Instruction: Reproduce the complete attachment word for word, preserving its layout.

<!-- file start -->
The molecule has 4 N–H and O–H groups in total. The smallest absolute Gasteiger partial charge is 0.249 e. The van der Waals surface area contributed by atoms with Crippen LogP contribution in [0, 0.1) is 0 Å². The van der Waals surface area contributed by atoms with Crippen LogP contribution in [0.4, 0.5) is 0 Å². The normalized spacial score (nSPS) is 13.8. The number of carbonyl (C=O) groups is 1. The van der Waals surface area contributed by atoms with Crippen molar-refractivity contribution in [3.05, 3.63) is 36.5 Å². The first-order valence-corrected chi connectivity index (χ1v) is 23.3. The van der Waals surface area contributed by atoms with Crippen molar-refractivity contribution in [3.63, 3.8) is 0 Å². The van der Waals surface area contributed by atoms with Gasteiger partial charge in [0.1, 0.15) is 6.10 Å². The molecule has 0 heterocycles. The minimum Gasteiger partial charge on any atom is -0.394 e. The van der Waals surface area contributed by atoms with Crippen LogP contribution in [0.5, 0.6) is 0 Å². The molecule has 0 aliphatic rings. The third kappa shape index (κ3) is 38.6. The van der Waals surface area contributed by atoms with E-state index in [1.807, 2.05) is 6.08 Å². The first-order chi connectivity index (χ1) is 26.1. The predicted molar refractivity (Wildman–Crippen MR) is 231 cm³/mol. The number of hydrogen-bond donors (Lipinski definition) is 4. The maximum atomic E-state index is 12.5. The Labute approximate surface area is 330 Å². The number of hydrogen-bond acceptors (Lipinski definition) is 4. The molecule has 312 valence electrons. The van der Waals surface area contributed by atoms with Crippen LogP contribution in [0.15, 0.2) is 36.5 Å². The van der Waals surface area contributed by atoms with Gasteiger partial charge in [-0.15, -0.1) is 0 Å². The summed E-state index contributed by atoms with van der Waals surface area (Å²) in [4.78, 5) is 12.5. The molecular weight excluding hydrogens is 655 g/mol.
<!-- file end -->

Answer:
The molecule has 4 N–H and O–H groups in total. The smallest absolute Gasteiger partial charge is 0.249 e. The van der Waals surface area contributed by atoms with Crippen LogP contribution in [0, 0.1) is 0 Å². The van der Waals surface area contributed by atoms with Crippen LogP contribution in [0.4, 0.5) is 0 Å². The normalized spacial score (nSPS) is 13.8. The number of carbonyl (C=O) groups is 1. The van der Waals surface area contributed by atoms with Crippen molar-refractivity contribution in [3.05, 3.63) is 36.5 Å². The first-order valence-corrected chi connectivity index (χ1v) is 23.3. The van der Waals surface area contributed by atoms with Crippen molar-refractivity contribution in [3.63, 3.8) is 0 Å². The van der Waals surface area contributed by atoms with Gasteiger partial charge in [0.1, 0.15) is 6.10 Å². The molecule has 0 heterocycles. The minimum Gasteiger partial charge on any atom is -0.394 e. The van der Waals surface area contributed by atoms with Crippen LogP contribution in [0.5, 0.6) is 0 Å². The molecule has 0 aliphatic rings. The third kappa shape index (κ3) is 38.6. The van der Waals surface area contributed by atoms with E-state index in [1.807, 2.05) is 6.08 Å². The first-order chi connectivity index (χ1) is 26.1. The predicted molar refractivity (Wildman–Crippen MR) is 231 cm³/mol. The number of hydrogen-bond donors (Lipinski definition) is 4. The maximum atomic E-state index is 12.5. The Labute approximate surface area is 330 Å². The number of hydrogen-bond acceptors (Lipinski definition) is 4. The molecule has 312 valence electrons. The van der Waals surface area contributed by atoms with Crippen LogP contribution in [0.15, 0.2) is 36.5 Å². The van der Waals surface area contributed by atoms with Gasteiger partial charge in [-0.15, -0.1) is 0 Å². The summed E-state index contributed by atoms with van der Waals surface area (Å²) in [4.78, 5) is 12.5. The molecular weight excluding hydrogens is 655 g/mol.